Best Picture, Director, Actor, Music, Supporting Actor and Actress, Cinematography, Costumes and Production Design.
Those are the Oscar noms that will likely go to Steven Spielberg's "Lincoln." As for winning - Daniel Day-Lewis just might become the first man ever to grab a third statue for Best Actor.
The renowned performer, who already won for "My Left Foot" and "There Will Be Blood," accepted this role on one condition: a full year to prepare. During that time, he read more than 100 books on the subject - while working tirelessly with the makeup artist to perfect Lincoln's look.
In this undated publicity photo released by DreamWorks and 20th Century Fox, Daniel Day-Lewis stars as President Abraham Lincoln in Stephen Spielberg’s new film, “Lincoln.”
The results are spectacular.
If this isn't what Lincoln was like, it's surely the way we all think of him: gentle, wise, compassionate, democratic, utterly determined, self-deprecating and generally fearless - except perhaps toward his wife, here played with rawness and ferocity by Sally Field.
Groundless were my fears that Field and writer Tony Kushner might tone down Mary Todd's famous fire and stubbornness: This First Lady is as headstrong as a freight train - blazing and precise in persistent grief over the loss of son Willie at age 11; yet she is a fully rounded individual, garnering respect and sympathy from the audience and from those in Washington's shark-infested social atmosphere.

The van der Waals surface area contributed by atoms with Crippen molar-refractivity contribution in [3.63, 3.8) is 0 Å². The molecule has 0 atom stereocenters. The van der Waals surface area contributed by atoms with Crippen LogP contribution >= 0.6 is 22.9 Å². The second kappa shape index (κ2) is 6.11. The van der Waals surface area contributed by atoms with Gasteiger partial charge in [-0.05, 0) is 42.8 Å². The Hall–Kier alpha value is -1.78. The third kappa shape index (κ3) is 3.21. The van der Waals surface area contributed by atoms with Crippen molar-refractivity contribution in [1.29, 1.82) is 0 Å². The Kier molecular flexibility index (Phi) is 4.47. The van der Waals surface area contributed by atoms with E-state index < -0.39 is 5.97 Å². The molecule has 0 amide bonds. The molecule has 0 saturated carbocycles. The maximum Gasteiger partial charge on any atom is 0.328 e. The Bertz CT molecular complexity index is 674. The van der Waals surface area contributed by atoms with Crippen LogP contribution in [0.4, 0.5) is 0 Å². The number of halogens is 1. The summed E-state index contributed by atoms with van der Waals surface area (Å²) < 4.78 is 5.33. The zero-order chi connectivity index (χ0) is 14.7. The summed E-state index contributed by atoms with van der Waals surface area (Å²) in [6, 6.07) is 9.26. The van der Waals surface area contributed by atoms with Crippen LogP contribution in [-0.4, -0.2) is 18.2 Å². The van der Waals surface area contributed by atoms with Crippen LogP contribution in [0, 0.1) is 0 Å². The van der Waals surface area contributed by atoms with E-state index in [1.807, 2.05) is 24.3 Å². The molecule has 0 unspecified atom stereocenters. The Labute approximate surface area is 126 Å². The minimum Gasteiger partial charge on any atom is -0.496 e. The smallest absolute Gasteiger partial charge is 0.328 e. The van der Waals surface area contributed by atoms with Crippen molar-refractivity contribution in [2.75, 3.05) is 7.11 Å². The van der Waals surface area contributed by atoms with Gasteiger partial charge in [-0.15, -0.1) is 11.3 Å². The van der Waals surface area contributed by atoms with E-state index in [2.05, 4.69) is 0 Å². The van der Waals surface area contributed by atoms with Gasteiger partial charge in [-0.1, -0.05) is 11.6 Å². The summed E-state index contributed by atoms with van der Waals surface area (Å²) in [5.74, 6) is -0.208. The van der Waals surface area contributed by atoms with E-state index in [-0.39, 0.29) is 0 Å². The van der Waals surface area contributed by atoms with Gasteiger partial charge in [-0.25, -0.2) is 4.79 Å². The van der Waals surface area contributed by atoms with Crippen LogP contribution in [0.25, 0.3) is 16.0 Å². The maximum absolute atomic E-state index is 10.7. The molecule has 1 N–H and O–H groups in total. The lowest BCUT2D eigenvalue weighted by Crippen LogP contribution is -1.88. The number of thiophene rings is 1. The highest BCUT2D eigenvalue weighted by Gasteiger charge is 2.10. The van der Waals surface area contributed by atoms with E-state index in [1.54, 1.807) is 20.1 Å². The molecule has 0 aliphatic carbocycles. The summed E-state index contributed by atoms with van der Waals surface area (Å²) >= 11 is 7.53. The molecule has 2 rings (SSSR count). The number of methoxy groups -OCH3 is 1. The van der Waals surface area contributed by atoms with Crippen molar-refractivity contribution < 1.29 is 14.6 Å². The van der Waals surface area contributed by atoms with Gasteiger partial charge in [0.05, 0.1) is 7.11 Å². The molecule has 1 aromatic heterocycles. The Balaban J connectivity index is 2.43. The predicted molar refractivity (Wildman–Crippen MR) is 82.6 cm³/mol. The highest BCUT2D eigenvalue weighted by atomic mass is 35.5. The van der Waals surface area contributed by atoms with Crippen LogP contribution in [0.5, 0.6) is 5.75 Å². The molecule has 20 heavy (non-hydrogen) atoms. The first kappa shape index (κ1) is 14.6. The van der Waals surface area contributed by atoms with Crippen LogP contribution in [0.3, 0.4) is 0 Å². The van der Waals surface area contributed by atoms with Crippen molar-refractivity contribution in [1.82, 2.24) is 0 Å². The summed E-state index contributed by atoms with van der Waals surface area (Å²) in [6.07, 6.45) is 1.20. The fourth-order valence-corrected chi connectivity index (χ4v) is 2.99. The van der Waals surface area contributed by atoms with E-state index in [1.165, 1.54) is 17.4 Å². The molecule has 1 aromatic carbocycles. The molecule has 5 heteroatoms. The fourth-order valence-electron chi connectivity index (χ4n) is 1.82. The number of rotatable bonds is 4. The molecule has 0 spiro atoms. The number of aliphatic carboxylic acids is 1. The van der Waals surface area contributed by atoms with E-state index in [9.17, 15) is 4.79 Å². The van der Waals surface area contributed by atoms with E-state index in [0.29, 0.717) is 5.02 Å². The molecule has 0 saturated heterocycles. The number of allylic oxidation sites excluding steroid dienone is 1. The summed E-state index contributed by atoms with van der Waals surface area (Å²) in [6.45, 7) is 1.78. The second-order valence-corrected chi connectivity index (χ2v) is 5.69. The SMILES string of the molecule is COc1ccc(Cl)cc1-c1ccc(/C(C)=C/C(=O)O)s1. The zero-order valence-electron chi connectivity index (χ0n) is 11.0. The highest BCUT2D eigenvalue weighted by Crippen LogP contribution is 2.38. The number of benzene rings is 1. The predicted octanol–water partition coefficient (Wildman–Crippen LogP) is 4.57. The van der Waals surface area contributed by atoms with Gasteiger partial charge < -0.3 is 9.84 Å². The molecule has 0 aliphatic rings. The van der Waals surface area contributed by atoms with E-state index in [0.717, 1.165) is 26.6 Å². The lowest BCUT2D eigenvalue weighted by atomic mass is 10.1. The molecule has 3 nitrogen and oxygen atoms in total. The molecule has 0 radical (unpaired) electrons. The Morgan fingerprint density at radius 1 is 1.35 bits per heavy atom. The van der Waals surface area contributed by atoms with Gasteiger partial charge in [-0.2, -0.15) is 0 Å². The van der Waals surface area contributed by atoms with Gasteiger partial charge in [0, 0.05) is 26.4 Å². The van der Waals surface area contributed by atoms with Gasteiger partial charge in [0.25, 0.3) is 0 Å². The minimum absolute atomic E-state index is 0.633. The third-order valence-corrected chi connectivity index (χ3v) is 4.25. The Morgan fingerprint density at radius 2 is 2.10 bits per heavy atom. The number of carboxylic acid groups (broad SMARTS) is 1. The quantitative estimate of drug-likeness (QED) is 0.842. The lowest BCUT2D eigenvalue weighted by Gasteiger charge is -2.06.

Politically, "Lincoln" was an eye-opener for me, as it may be for others in the wake of an election that rarely showed us at our best. Many have lamented the low level to which modern politics have sunk - but it was apparently no different in Lincoln's day.
His work to win approval for a constitutional amendment outlawing slavery is this film's principal focus; I was stunned at what Lincoln and his team went through to achieve this worthy goal - scheming, maneuvering, compromising and often literally buying votes.
In addition to Field and DDL, "Lincoln" features a bevy of veteran supporting actors: Tommy Lee Jones, James Spader, David Strathairn, Hal Holbrook, Jackie Earle Haley, Joseph Gordon-Levitt and Tim Blake Nelson, among others.
It's amazing how cutting-edge actors like Haley, Nelson and Spader - so well suited to modern-day hipness - simply disappear into their historical roles. Jones in particular seems poised to take a second Oscar.
The film also features yet another excellent score from the veteran John Williams; I wish they'd credited the trumpet soloist, who practically qualifies as a character in the film (sit through the closing credits if you want to hear some real playing).
And as ever, Janusz Kaminski's photography is breath-taking; he has filmed all of Spielberg's movies since "Schindler's List" - for which he won an Oscar, followed shortly by another for "Saving Private Ryan." This time around, however, he's up against Roger Deakins' mesmerizing work in "Skyfall."
Spielberg and Co. are fortunate to have a subject that is worthy of all this talent and hard work; after a painfully divisive election, here's one politician we can all get behind.